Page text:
Author and article information

                Parasit Vectors
                Parasit Vectors
                Parasites & Vectors
                BioMed Central (London )
                27 January 2016
                27 January 2016
                : 9
                [ ]N.I. Vavilov Institute of General Genetics, ul. Gubkina 3, 119991 Moscow, Russia
                [ ]Zoological Institute, Russian Academy of Sciences, University Embankment 1, 199034 St. Petersburg, Russia
                [ ]Laboratoire d’Epidémiologie et de Microbiologie Vétérinaire, Service d’Entomologie Médicale, Institut Pasteur de Tunis- Tunis El Manar University, Tunis, Tunisia
                [ ]Global Health and Tropical Medicine, GHTM, Medical Parasitology Unit, Instituto de Higiene e Medicina Tropical, IHMT, Universidade Nova de Lisboa, UNL, Rua da Junqueira 100, 1349-008 Lisbon, Portugal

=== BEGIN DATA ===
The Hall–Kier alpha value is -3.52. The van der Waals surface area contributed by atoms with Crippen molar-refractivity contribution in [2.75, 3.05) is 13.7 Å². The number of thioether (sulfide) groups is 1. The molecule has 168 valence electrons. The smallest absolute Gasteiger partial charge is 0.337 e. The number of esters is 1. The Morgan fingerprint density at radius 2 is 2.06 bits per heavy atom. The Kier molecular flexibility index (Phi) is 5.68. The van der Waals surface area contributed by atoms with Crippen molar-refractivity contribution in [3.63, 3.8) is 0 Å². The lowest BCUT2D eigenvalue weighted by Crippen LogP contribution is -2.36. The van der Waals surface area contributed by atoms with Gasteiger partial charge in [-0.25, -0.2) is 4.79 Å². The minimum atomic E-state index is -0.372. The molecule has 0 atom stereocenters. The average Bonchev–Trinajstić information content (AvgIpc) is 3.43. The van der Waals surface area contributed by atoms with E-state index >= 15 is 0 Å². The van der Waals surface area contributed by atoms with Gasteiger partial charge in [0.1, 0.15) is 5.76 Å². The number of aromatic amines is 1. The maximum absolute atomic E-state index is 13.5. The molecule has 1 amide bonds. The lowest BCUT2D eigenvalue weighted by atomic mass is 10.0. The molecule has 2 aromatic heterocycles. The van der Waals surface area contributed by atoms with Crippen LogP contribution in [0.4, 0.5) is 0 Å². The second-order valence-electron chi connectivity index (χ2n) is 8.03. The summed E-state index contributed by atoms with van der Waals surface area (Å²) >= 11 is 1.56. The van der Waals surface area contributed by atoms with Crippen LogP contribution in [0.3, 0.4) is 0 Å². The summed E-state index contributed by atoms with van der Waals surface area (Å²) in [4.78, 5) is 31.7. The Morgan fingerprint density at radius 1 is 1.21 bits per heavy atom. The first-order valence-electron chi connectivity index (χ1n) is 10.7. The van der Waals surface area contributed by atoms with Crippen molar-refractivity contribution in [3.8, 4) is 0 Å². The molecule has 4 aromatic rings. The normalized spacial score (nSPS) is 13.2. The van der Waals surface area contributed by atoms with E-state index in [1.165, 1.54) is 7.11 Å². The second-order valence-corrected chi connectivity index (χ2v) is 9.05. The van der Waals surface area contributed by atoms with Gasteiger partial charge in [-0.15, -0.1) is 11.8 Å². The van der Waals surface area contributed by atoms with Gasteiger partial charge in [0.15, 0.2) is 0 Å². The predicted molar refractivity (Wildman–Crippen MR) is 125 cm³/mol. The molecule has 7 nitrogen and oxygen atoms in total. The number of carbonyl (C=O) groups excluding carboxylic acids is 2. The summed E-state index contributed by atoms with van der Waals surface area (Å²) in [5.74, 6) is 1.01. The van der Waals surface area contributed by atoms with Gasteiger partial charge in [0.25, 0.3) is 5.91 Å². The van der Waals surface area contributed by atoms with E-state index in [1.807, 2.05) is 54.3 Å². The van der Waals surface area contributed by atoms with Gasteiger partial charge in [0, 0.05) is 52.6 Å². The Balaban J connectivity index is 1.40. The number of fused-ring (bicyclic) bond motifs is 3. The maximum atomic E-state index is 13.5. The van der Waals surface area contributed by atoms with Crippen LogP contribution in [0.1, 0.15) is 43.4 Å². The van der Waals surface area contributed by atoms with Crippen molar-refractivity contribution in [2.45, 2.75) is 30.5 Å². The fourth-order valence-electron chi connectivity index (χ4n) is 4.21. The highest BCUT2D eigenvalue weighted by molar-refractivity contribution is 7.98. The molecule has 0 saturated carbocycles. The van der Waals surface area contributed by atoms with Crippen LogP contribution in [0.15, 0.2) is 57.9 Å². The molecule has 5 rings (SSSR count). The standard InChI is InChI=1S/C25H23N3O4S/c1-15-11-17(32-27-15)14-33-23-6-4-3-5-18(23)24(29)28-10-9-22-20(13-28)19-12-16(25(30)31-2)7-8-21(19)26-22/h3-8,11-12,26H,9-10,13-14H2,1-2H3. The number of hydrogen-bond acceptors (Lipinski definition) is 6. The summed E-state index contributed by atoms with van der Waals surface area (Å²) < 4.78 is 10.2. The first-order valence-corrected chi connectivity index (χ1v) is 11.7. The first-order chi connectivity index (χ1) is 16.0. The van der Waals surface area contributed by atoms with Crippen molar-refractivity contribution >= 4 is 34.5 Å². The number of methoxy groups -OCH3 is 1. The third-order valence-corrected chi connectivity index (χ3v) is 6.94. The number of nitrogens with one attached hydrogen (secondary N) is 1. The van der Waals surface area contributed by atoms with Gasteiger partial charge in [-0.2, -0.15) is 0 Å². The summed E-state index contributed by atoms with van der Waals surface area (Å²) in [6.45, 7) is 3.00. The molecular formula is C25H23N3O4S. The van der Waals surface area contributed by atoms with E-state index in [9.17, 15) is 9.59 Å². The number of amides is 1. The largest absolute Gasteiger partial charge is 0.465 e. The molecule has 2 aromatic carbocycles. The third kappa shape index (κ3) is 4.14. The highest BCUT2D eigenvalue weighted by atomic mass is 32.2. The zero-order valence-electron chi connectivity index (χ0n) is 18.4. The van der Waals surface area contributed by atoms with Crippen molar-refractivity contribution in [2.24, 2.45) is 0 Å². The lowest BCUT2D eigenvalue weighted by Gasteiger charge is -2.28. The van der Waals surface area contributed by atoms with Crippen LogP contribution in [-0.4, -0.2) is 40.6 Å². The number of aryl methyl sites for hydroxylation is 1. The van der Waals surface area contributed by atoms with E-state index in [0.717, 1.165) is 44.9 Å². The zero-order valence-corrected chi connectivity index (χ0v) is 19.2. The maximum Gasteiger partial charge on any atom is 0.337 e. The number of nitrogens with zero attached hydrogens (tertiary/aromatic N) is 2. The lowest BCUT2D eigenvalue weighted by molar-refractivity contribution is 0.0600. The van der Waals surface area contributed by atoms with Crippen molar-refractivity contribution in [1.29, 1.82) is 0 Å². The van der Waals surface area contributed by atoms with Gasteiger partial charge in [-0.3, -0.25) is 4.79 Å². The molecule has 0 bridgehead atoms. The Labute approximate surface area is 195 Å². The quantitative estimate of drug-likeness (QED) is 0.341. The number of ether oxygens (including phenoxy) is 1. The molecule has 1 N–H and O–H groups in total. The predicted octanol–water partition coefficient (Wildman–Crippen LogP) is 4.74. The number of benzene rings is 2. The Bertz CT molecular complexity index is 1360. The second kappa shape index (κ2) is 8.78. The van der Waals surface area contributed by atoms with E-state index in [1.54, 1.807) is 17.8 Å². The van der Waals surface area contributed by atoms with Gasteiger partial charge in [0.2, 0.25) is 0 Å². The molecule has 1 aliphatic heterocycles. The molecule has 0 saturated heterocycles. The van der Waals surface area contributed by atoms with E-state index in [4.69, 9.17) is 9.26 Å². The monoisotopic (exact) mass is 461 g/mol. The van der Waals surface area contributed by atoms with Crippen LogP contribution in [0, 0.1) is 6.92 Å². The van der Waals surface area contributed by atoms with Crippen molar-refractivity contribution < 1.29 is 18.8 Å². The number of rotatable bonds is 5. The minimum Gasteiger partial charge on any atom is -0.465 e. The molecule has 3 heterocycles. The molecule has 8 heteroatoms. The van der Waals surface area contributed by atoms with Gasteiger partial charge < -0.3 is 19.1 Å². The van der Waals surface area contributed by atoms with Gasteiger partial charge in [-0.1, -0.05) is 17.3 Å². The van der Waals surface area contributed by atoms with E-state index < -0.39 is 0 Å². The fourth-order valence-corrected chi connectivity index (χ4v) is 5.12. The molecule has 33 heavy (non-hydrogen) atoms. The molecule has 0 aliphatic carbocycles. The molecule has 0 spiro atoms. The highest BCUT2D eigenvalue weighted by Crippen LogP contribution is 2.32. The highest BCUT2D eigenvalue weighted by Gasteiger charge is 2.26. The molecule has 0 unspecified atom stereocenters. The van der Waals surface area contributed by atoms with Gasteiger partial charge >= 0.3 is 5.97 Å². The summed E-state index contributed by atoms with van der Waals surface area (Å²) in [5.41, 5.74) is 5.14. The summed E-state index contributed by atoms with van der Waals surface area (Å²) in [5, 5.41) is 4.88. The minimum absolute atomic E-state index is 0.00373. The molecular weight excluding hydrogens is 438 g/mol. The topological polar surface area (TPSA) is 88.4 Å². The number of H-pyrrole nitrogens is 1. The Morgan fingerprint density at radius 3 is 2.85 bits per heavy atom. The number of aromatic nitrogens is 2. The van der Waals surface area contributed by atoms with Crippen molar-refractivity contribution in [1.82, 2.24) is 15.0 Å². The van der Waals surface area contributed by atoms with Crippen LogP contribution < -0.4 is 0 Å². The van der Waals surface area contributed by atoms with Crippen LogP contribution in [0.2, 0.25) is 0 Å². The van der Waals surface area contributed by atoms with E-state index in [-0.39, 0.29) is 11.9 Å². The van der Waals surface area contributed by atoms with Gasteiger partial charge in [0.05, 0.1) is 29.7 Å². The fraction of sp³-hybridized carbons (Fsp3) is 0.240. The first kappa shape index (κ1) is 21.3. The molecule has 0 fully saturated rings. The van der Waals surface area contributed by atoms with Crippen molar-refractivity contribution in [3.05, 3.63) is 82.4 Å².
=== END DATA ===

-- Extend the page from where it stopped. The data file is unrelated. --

[ ]Extraordinary professor at ZRU, Department of Medical Virology, Faculty of Health Sciences, University of Pretoria, Pretoria, South Africa
                © Shaikevich et al. 2016

                Open AccessThis article is distributed under the terms of the Creative Commons Attribution 4.0 International License ( http://creativecommons.org/licenses/by/4.0/), which permits unrestricted use, distribution, and reproduction in any medium, provided you give appropriate credit to the original author(s) and the source, provide a link to the Creative Commons license, and indicate if changes were made. The Creative Commons Public Domain Dedication waiver ( http://creativecommons.org/publicdomain/zero/1.0/) applies to the data made available in this article, unless otherwise stated.

                Funded by: FundRef http://dx.doi.org/10.13039/501100002261, Russian Foundation for Basic Research;
                Award ID: 14_04_01129
                Award Recipient :
                Funded by: FCT, Portugal
                Award ID: GHTM-UID/Multi/04413/2013
                Award Recipient :
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                © The Author(s) 2016


                culex pipiens complex, mtdna, coi, wolbachia, nuclear dna, hybrid, mitochondrial introgression